• Current excessive network shadow areas, low mobility and isolation which makes 42 band, with FDD attractive for outdoor setting in Uganda
• 3.5 GHz spectrum delivers high spectral efficiency for heavy usage areas (hot zones)
• The 200 MHz spectrum available is ideal as a dedicated large-bandwidth small cell band ideal on top of the macro cell coverage layer
• 3.5/3.6 spectrum offers the much desired isolation avoiding interference thus QoS and frequency reuse.
In Uganda, mobile technologies have evolved from EDGE, 3G some networks have deployed LTE using either TDD or FDD however the coverage is too low compared to the desired greater area of service and also face performance issues.
Earlier tests and deployments of 3.5/3.6 GHz cellular systems in Japan and US produced very encouraging results. This is being done at a time when network saturation is reaching its peak as smart devices have hugely penetrated the market, extreme appetite for advanced services and applications thus the projection that mobile data traffic will grow by thirty fold over the next few years and about 1,000 fold over the next ten years. The UMTS forum estimates that 880 MHz of additional spectrum will be needed to counter the growth in data usage in the next ten years.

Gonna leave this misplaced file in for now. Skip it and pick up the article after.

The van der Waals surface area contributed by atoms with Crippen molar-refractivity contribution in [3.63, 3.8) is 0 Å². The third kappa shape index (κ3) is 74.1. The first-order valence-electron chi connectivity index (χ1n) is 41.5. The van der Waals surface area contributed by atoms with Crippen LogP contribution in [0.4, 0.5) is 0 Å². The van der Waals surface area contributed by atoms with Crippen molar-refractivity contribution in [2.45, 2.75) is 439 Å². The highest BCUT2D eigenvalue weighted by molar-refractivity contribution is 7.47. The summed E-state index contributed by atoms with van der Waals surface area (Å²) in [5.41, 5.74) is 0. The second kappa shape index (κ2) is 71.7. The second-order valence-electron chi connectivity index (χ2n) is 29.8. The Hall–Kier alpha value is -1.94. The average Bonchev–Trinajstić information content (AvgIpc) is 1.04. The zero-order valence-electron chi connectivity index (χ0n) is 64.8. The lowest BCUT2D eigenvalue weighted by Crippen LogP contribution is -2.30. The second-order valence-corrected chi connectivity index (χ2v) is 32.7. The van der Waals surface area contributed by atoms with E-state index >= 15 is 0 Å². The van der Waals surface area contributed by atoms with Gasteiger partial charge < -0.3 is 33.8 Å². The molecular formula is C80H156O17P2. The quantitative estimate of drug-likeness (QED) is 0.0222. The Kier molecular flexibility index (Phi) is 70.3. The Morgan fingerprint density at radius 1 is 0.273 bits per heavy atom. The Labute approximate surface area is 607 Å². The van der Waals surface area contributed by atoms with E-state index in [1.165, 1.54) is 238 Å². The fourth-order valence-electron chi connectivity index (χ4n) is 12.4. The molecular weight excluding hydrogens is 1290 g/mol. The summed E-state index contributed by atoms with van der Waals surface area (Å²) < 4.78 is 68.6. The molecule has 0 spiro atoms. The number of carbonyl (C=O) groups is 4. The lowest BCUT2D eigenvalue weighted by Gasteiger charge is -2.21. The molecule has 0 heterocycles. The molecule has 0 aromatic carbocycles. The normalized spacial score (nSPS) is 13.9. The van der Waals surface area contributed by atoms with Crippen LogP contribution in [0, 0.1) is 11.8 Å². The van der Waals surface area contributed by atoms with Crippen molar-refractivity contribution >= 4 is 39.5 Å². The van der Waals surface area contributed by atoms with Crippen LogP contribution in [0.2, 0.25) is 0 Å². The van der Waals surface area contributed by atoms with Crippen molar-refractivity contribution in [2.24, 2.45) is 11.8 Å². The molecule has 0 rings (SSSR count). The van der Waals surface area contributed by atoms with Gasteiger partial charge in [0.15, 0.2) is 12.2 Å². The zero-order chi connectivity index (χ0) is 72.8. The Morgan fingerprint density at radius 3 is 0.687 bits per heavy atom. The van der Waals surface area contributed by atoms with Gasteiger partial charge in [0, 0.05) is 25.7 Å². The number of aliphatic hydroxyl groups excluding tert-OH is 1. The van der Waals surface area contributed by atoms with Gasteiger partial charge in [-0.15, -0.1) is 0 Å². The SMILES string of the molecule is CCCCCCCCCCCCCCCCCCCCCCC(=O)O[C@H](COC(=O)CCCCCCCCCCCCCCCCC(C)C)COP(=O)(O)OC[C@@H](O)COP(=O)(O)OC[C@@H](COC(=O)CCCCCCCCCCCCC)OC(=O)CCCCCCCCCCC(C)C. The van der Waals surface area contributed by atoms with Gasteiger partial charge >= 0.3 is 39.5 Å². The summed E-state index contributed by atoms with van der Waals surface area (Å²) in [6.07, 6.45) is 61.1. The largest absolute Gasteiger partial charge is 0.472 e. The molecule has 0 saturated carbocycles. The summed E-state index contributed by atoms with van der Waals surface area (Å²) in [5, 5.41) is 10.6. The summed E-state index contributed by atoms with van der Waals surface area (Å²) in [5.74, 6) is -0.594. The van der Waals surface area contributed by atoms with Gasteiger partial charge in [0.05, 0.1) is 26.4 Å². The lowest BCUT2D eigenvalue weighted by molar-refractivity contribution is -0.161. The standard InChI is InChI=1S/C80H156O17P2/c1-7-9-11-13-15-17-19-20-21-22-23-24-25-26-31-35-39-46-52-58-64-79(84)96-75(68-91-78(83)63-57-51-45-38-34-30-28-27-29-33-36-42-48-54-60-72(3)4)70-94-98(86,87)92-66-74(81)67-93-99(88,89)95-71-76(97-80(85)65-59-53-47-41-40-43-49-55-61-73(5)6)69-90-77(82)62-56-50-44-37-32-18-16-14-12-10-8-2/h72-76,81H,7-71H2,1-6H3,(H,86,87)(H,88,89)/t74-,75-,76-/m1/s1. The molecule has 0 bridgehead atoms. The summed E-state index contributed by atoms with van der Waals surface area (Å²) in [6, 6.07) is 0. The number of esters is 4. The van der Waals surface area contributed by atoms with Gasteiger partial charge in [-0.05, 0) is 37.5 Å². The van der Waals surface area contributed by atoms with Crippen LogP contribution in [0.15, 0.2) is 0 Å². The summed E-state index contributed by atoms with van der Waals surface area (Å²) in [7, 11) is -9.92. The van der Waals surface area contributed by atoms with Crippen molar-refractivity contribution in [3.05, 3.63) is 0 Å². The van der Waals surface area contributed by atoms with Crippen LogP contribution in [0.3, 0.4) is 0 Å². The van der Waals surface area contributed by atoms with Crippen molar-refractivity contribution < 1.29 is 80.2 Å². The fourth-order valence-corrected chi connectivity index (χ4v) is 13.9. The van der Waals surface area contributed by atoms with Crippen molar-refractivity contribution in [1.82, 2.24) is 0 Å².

Earlier pilot deployments in Japan which attracted 17 countries to Tokyo demonstrated 3.5 GHz deployment. Field drives were done in the 3.4 - 3.5 GHz band in densely populated parts of Tokyo, in densely populated rooftops, live measurements realized an average of 500 Mbit/s with peaks hitting 770 Mbit/s. These speeds were achieved with; beam-forming antennas, 4*4 MIMO, carrier aggregation, interference cancellation, coordinated multi-point (CMP), ultra-wideband remote radio units (RRUs) and cloud RAN with baseband units in a central office. Such a replica can be done perfectly by Ugandan telecoms that need small cell coverage to improve on speech quality and call routing success.
Conclusively, the highest concentration of mobile data traffic growth is in urban centers where operators ought to deploy small cells in the 3.5/3.6 GHz Spectrum range. Service providers with 700 - 1800 MHz spectrum range can use it as underlay network for basic coverage and 3.5 GHz to provide extra services. FDD has proved to work better than TDD in Uganda. Wireless networks have limitations; such changes can be financially costly for operators because BTS equipment manufactured by telecoms vendors such as Ericsson, Huawei, ZTE, Alcatel, for that spectrum should be procured and handsets in the frequency should be made available. The lower 700-900 MHz FDD frequency bands can work for 3 Kms and above and are suitable for rural or metropolitan settings. This will increase on coverage and boost capacity thus reducing the amounts of complaints to the regulator and reduce court cases against service providers in Uganda.
Huawei “Whitepaper on Spectrum”, February 2013
Special Research Report on "LTE TDD Services in the 3.5 GHz Bands, Opportunities and Challenges for LTE-Hi"